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- Environmental processes controlling the fate and transport of aristolochic acid in agricultural soil and copper in contaminated lake sediment
- Tangtong, Chaiyanun
- Electronic Theses & Dissertations
Fate and transport of toxic chemicals are important processes that describe how chemicals move and transform in the environment. Environmental processes such as adsorption, solubility, complexation, dissolution/precipitation, oxidation/reduction, plant uptake and biodegradation play major roles in controlling the fate and transport of chemicals. Understanding these processes is essential to assess the potential of human health risks, the exposure pathway or even the methods for prevention and...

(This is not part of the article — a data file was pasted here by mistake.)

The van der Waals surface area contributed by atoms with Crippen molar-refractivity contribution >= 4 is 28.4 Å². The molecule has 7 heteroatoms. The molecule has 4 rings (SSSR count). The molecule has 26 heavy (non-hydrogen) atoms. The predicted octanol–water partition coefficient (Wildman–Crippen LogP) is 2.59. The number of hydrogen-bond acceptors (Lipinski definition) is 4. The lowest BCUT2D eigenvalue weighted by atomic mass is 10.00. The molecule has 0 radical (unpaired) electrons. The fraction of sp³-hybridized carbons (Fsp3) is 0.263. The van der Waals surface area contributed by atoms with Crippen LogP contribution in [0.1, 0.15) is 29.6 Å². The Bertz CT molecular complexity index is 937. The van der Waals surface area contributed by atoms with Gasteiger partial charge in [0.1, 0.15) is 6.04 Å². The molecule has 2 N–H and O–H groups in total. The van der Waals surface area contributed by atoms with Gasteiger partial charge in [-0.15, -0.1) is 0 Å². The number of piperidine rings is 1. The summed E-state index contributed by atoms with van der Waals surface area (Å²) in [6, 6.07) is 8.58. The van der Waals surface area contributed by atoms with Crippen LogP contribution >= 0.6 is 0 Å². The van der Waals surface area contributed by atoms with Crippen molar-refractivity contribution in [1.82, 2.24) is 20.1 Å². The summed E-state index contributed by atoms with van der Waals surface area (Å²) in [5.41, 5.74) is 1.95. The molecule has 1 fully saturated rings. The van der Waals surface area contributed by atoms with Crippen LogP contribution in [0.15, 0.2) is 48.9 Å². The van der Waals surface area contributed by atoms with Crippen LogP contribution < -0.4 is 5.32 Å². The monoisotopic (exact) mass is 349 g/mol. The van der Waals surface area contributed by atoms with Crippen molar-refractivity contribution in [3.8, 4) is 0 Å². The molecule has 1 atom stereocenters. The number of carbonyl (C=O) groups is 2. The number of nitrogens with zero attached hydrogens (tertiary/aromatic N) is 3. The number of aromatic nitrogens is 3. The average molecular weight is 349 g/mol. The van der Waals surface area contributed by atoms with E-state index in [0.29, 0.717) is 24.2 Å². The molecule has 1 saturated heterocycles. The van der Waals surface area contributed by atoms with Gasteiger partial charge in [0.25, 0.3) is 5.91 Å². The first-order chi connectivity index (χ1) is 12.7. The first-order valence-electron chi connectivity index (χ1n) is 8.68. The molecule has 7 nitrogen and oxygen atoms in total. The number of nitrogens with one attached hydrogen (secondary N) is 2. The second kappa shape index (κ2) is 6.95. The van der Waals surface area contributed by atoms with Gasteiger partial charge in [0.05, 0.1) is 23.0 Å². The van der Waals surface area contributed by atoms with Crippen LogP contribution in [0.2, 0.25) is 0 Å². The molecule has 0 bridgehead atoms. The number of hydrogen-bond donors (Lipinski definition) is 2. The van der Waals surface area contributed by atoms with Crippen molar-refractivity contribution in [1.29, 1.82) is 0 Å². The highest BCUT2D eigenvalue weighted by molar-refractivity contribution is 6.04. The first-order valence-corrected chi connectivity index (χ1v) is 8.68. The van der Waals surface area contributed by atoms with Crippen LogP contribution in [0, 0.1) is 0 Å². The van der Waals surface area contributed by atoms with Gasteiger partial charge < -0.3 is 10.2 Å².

Show moreFate and transport of toxic chemicals are important processes that describe how chemicals move and transform in the environment. Environmental processes such as adsorption, solubility, complexation, dissolution/precipitation, oxidation/reduction, plant uptake and biodegradation play major roles in controlling the fate and transport of chemicals. Understanding these processes is essential to assess the potential of human health risks, the exposure pathway or even the methods for prevention and remediation of these risks. Environmental problems can be caused by organic or inorganic chemicals and they have different fate and transport behavior in the environment. In this study, the fate and transport of Aristolochic acids (AAs) in soil and copper in sediment were used as examples to show the different behavior of organic and inorganic chemicals that induced problems in environment.AAs were believed to be causal agents that induced Balkan Endemic Nephropathy (BEN) by food contamination. They are active chemicals in Aristolochia species plants which are extensively found in the endemic villages. This study examined the essential environmental partitioning processes that control fate and transport of AAs. The results showed that the octanol-water partitioning coefficient (Kow) of AAs decreased when pH increased, which indicated the different hydrophobicity between neutral and anion forms. This trend was similar to the soil -water partitioning coefficient (Kd). Solubility (Sw) increased when pH increased. These suggested that AAs will be highly mobile in an alkaline environment. The Kow and Sw were increased when a calcium ion presented in solution. Even if AAs had a high sorption capacity to the soils, they had a high tendency to be desorbed too. The soil adsorption and desorption experiment indicated the cation bridging mechanism may play a major role in soil processes. Root exudates are not the main pathway that release AAs to the soil, but their seed decomposition can release a large amount of AAs, which can be degraded by microorganisms. The plant uptake showed AAs had high accumulation in the roots but less translocation to shoots. All evidence suggested the food contamination hypothesis is possible.Torch Lake, Houghton County, Michigan, which was impacted by copper mining waste, showed a persistent high level of copper in the top sediment. This copper can never be remediated by natural processes. I hypothesized that copper was released from mining waste by microbial mediate reactions and was sequestrated by organic matter and bacteria in the post sediment. To test this hypothesis, the fate and transport of copper were studied with the Phreeqc computer modelwhere the biogeochemical processes (e.g. complexation, precipitation, adsorption, reductive dissolution and biodegradation) were applied to the diffusion process. The results showed that oxidation/reduction conditions highly impact copper fate and transport in sediment. The TEAP process causes the sediment to enter the reducing condition and dissolve the copper waste to pore water. The bacteria in the top sediment adsorbed a large amount of copper but this sorption turned to more stable minerals as time proceeded. Due to the removal of copper by precipitation process, the copper which contributed the solid phases in the top sediment were expected from overlay water. This study showed that this modeling approach is an effective tool to describe the persistent high concentration of copper inTorch Lake sediment.